On this day we say over 700 patients and worked till 7pm. On this day I saw 67 patients including 2 in the Emergency room; a woman with hysteria after the loss of her mother and a 2 year old injured in a motorcycle accident. The Optometrist worked until 9pm as people had woken up at 4am and arrived by 7am to get appointment to see the doctors. He saw 60 patients and prescribed glasses and other treatment for their eye problem.  On our way back to the guest house, we were diverted to the town square where some town’s people had planned a special event for us. 5 performers with traditional guitars, drums and horns played local reggae and meringue music solely on our behalf. Several yards from the town center were a lighted bride that connects Providencia to the Island of Santa Catalina.  We all followed our sponsor and walked on the bridge to get to the other side. The homes on Santa Catalina were very modest; there were neither schools nor supermarkets. Islanders would take the 15 minute walk over the bridge to Providencia for school and other amenities. They thanked us for the work we were doing for the people of Providencia and San Andres. We got back to the guess house and had dinner prepared by the guest house staff.  After that we went for an evening walk to the local bodega for some fresh bottled water and then back to the house for some rest and relaxation.

Day 5 was equally as interesting and very productive considering the time that we arrived at the hospital. We started at 10am and ended at 1pm. We still managed to see a total number of 188. That brought our total tally to over 1300 patients seen and treated in all of 4 days of clinic. Amazing! God’s grace is truly abounding.

The people of San Andres and Providencia in the Archipelago of Columbia are truly amazing. Their ancestors were able to endure slavery and now they are still trying to preserve their heritage. I believe that the benefit of mainland Columbians invading the Island outweighs the preservation of the West African-Jamaican slave’s way of life.  The people need to adjust to the new way of life, take advantage of the services provided by the Columbia government such as education, healthcare and infrastructure development and persevere.  Insulating themselves on one hand is good to preserve culture but it should not prevent them from getting educated and adapting to our ever changing way of life. That is the only constant thing in life and that is change.

The government needs to set rules for motorbike safety, such as mandating helmets. They need to make them readily available by purchasing them and selling them for an affordable price. Everyone on a motorcycle should have a license to operate one and the age should not be 12 but 16 years old. There should be rules governing how many people can be on a motorcycle at time. Children need to wear protective wear at all times while riding. It breaks my heart to see the risk that is taken when a mother has a 2 year in the front and a 2 year old in the back of her motorbike. It is not as if accidents are infrequent, they occur every day.  We saw many cases of head trauma and limb fractures in our 4 days of clinic.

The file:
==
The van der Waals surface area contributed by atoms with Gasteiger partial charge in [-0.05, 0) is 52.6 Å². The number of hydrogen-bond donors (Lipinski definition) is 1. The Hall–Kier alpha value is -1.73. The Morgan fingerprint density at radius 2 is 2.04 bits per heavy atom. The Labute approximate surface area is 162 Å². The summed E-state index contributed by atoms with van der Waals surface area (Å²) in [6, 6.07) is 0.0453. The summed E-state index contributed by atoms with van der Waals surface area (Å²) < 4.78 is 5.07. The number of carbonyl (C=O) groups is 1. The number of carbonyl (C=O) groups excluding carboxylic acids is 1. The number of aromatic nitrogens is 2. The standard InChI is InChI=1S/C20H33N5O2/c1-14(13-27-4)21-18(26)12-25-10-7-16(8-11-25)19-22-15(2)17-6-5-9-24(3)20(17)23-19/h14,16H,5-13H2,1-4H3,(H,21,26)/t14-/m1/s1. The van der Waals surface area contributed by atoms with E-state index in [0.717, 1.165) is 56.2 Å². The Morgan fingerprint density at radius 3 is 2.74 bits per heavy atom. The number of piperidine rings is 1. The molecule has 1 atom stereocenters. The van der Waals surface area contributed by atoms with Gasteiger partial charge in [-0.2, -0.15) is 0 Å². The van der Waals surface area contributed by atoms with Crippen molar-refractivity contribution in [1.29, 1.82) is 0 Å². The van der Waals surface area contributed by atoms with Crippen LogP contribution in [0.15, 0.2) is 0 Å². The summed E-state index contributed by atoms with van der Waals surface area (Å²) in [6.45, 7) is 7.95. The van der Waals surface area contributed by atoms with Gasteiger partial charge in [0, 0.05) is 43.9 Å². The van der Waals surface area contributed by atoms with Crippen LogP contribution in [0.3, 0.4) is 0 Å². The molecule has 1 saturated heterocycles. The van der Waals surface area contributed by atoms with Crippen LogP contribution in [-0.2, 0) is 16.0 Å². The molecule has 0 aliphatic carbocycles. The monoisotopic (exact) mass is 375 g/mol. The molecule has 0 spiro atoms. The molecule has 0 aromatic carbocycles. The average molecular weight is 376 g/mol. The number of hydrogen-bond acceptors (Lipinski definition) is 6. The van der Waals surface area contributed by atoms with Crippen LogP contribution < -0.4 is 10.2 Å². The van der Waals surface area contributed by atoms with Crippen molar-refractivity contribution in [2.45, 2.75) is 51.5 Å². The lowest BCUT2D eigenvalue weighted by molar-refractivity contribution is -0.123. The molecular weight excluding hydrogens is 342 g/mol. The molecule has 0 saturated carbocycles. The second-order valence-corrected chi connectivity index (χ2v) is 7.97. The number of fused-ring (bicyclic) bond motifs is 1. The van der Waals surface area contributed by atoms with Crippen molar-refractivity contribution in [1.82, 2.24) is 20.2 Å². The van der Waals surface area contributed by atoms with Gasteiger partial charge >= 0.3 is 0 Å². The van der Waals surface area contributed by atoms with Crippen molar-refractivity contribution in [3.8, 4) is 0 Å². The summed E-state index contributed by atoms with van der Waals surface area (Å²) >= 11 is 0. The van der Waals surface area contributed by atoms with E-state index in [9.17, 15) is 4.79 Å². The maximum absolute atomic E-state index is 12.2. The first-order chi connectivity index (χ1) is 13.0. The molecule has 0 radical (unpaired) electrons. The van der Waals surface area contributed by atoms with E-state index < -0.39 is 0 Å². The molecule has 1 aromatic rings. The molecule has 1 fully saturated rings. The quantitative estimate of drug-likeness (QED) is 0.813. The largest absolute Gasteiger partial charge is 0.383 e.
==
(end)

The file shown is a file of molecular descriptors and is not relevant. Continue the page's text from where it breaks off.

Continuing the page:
The other big need is in agriculture and industry. They need to develop vegetable gardens. This is a tropical Island and I find it very hard to believe that the soil is not suitable for green vegetables such as spinach, calaloo, broccoli, green beans and other cruciferous vegetables. The current diet is leading to a morbid state of obesity. Yes, there are fast food restaurants there but I do not believe that the natives frequent them as much because of the lower paying jobs they hold. Instead it is the native diet that is filled with starch such as bread, plantains, breadfruit, cassava, and fried meats.  I saw hundreds of people with the metabolic syndrome and it was just as prevalent as it is here in the United States of America. I gave out copies of the Natural carbohydrate program to most of my patients as I believe they would benefit from the education on nutrition. I told many that I would be back in a year to check to see if they lost weight.  I can only hope that this preventive health specialist will have an impact on the lifestyle of at least 10 percent of the people I treated and counseled.

That afternoon, we hurried to the airport to catch the military aircraft flight back to San Andres. We were told 30 minutes before the scheduled time that the plane was having technical issues and that the flight was canceled. We had to catch a 6pm flight from San Andres back to Panama where we would fly back to Atlanta the following morning. If we missed San Andres flight we would be stranded for another day and having to pay additional fees. Luckily God had a plan. The military was able to get a 6 seat small plane to bring us back from Providencia to San Andres. It made 2 trips. I was on the second trip and arrived only 45 minutes before the scheduled departure of the plane from San Andres to Panama.

This trip was exciting, enjoyable, rewarding and truly remarkable. Everything just seemed to work itself out when you are doing God’s work. I want to thank Chijan and Dr. Clement Nwosu for inviting me on this trip. God grace truly shines on us.